Lawyers hunt massive opioid-suit payday

“A Bloomberg review of almost 100 [opioid-suit] agreements between the municipalities and their lawyers puts the stakes into focus: If the plaintiffs collect anything close to the maximum $50 billion that a global settlement may yield, according to a Bloomberg Intelligence estimate, a handful of attorneys could pocket at least one-quarter of that.” In all so far, “lawyers have brought more than 900 cases on behalf of states, local governments and tribes, as well as unions, medical practices and individuals.” [Andrew Harris, Jared Hopkins and Hannah Recht, Business Week/Bloomberg]


  • Several of those lawyers are from my little burg here in east central Florida.

    After negotiating with one attorney to represent the City, another came in and complained that the first attorney wasn’t moving as quickly as he would and the first guy (who was not yet under contract or had signed any agreement) was not good for the City.

    That set up a special City Council meeting (including statements from the public and City Staff watching the proceedings instead of doing, you know, actual City work.

    Both lawyers gave the max amount of dollars to City Council members up for election this year.

    Both lawyers have said that no matter who the City decides, the other will sue the City for something or other.

    The taxpayers will foot the bill for this infighting no matter what.

  • How should this be handled. Assuming there is a decent case against the opioid manufacturers, do we want government to take on the financial risks? If not, then getting attorneys on a contingency basis will work. You cannot pay the attorneys a contingent hourly rate, it would be unethical.

    As for the donations, how is it a problem to those that agree with Citizen’s Unitied? According to that decision, money is speech and people have the right to petition government officials. This is no more corruption than the defense industry donating to the chairman of congressional committees…

    • Assuming there is a decent case against the opiod manufacturers…..

      That’s a big assumption right off the bat. Opiods have been in use in the medical profession since the Civil War. The effects of that class of drugs is not unknown.

      As for “the risk,” I’d prefer that the government stay out of it all together. While these cases will be couched in “public health and safety,” what they really are is a money grab. As the money from the tobacco settlements continue to dry up, governments are looking for revenue streams.

      Why should the lawyers be paid on a contingency basis? Why not a flat rate to handle the case? Why not “here’s $10 million…now go win!” instead of “you get 25% to 50% of every dime you bring back.

      Once again, if the idea is that these cases are being pursued because of the basis of “public health and safety,” shouldn’t the goal be to get as much back into an account that deals with public health and safety rather than the bank account of the lawyer?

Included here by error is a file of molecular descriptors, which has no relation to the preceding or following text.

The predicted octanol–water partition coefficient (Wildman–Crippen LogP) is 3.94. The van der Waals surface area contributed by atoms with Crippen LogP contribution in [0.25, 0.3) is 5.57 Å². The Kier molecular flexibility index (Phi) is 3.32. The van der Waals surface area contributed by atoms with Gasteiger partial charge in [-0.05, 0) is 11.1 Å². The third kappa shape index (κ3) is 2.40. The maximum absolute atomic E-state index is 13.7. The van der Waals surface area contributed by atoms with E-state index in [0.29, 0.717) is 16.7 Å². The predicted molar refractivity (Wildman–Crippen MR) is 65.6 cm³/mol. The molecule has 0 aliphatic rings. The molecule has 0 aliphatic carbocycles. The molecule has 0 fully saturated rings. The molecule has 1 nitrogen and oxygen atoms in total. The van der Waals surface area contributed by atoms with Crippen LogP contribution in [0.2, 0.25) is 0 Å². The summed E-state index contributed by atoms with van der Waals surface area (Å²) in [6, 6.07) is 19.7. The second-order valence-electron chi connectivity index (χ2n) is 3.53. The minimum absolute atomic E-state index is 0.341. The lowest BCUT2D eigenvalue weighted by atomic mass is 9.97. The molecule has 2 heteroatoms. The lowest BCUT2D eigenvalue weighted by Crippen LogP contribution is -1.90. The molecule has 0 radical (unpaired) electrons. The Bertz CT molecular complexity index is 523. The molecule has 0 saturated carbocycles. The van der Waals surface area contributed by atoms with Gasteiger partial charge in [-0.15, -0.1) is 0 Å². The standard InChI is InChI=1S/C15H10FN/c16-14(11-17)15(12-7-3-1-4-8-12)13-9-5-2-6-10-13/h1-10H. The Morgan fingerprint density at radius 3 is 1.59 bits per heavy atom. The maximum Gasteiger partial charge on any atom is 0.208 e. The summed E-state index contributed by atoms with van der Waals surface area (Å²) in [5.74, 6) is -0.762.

The problem with the donations were the timing. The Council was humming along when the donation from the second lawyer was made and a Councilman wanted to change. The first lawyer got a big defense from the guy he just donated to. There’s an appearance on impropriety there. It wasn’t about the best person or firm for the job suddenly. It appeared to many to be whose vote was bought and paid for.

    • Let’s look at Allan’s claim that we should not raise an eyebrow at the lawyers’ donations to municipal officials unless we believe Citizens United to be wrongly decided. The Citizens United case concerned whether 1) the government could ban 2) speech critical of a political candidate by an entity that 3) did not coordinate its speech with the opposing candidate and 4) was never suspected of any sort of receipt of favors or quid pro quo expectation from the opponent or from any other government official.

      According to Allan, that case is on all fours with the question of whether 1) private commentators should scrutinize or criticize 2) the changing hands of money between 3) donor and candidate in a direct relationship where there is 4) the appearance of a quid pro quo payment for official decisions.

      No wonder Allan is upset about Citizens United if he imagines that it established a constitutional right to drop bags of cash onto government officials’s desks in exchange for favorable official action.. If it were about that, I would be upset too. Fortunately, it is a First Amendment case about free speech.

  • Walter,

    I do not agree with how you characterize my comments.

    I 100% agree with you. The lawyer’s contributions stink of corruption. I also think they should be illegal as such. However, SCOTUS has made it clear: money is speech, so what is happening, while corrupt, is not and cannot be made illegal.

    Perhaps if as much light was shined on other forms of campaign financing, this might be what Justice Kennedy envisioned in Citizens United and its progenitors.

    To put it succinctly, it is not criticism of this I dislike. It is that this sort of corruption is endemic in government and it is generally ignored.

    Perhaps we can also say that the Koch brothers financing politicians who favor tax breaks, and getting billions of dollars when the breaks are passed is also corrupt?